Susan Kung scand slides from the collection of Elsa Gomez-Imbert; Linguistics Resource Room, SOAS; photo by Bernard Howard
Susan Kung scans slides from the collection of Elsa Gomez-Imbert; Linguistics Resource Room, SOAS; photo by Bernard Howard

Kung’s work in the UK relied heavily on collaboration with the Endangered Language Archive (ELAR) at the School of Oriental and African Studies (SOAS), University of London. ELAR, like AILLA, is a digital repository that specializes in providing online access to, and long-term preservation of, multimedia materials in and about endangered indigenous languages. Kung’s trip started in London with a series of meetings at SOAS, where she helped to provide training to researchers in language documentation, archiving, and preservation methodologies, and helped ELAR’s staff plan for its imminent data migration.

Open reel tape machine, Linguistics Resource Center, SOAS
Open reel tape machine, Linguistics Resource Center, SOAS; photo: S. Kung

From there, Kung headed to Cajarc in the southwest of France to work with Dr. Elsa Gomez-Imbert, a retired researcher from the French National Research Center who conducted linguistic fieldwork in the Colombian Vaupés from 1973 to 2010 on several different languages of the region, including Tatuyo, Barasana, Karapana, Eduria, Bará, and Makuna, all of which are members of the Eastern Tukanoan language family.

Susan Kung & Elsa Gomez-Imbert in Cajarc, France
Susan Kung & Elsa Gomez-Imbert in Cajarc, France; photo: S. Kung

Kung and Gomez-Imbert spent four days compiling metadata and creating an inventory of Gomez-Imbert’s audio tapes and slides, all of which Kung then transported to London for digitization at SOAS.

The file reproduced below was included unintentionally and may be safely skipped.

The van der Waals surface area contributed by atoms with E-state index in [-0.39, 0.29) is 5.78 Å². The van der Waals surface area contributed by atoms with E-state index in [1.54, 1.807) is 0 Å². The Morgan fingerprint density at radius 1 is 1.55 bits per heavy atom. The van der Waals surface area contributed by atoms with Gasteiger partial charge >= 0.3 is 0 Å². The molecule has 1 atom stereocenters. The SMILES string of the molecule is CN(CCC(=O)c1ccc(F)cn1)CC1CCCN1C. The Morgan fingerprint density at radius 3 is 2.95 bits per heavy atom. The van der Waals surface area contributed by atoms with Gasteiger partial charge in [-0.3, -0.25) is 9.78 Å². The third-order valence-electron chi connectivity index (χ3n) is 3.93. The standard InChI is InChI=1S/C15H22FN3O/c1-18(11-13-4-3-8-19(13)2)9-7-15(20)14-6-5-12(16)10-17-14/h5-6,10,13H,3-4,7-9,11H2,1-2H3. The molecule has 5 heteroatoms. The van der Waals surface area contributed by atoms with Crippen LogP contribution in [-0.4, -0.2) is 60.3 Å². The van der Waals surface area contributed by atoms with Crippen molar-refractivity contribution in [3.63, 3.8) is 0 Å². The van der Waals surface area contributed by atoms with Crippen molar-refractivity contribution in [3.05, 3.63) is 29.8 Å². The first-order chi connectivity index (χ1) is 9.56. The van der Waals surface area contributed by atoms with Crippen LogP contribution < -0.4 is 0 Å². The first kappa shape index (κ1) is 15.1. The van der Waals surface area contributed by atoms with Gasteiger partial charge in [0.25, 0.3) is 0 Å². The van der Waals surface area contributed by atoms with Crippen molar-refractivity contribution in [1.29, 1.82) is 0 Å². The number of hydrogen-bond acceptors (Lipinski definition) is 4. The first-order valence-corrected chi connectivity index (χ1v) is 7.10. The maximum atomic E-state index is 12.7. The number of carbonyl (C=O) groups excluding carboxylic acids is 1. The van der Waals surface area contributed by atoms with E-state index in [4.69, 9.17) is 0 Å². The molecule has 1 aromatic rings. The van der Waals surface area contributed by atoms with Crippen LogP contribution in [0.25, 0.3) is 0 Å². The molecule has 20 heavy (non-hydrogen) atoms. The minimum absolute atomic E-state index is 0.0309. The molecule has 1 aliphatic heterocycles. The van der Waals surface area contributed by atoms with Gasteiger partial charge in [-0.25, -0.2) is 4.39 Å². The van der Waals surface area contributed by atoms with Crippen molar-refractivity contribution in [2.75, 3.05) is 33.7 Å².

Cajarc, France; photo: S. Kung
Cajarc, France; photo: S. Kung

Back in London, Kung spent a day doing similar work with Dr. Howard Reid, an anthropologist, documentary filmmaker for the BBC, and chair of the Royal Anthropological Institute’s Film Committee, who lived with the hunter-gatherer Hup people in the Amazon basin in 1974–76.

Susan Kung and Howard Reid in London
Susan Kung and Howard Reid in London
 Howard Reid's collection of research materials from his ethnographic field work with the Hup in Brazil; photo: S. Kung
Howard Reid’s collection of research materials from his ethnographic field work with the Hup in Brazil; photo: S. Kung

Kung finished up the acquisition part of her trip with four days of inventory and metadata work with Dr. Stephen Hugh-Jones, Emeritus Research Associate at the Cambridge University Department of Social Anthropology, at his office in King’s College, Cambridge. Hugh-Jones and his wife, Christine Hugh-Jones, lived with the Barasana people in the Colombian Vaupés in 1968–1971 and again in 1978–1979, along with their two young children on the second occasion. Over the course of 50 years, Hugh-Jones has worked with Barasana, as well as the Bará, Eduria, Makuna, and Tatuyo people in the Colombian Amazon. His research has included ritual, symbolism and mythology, shamanism, kinship, architecture, barter and gift exchange, food and drugs, and ethno-education.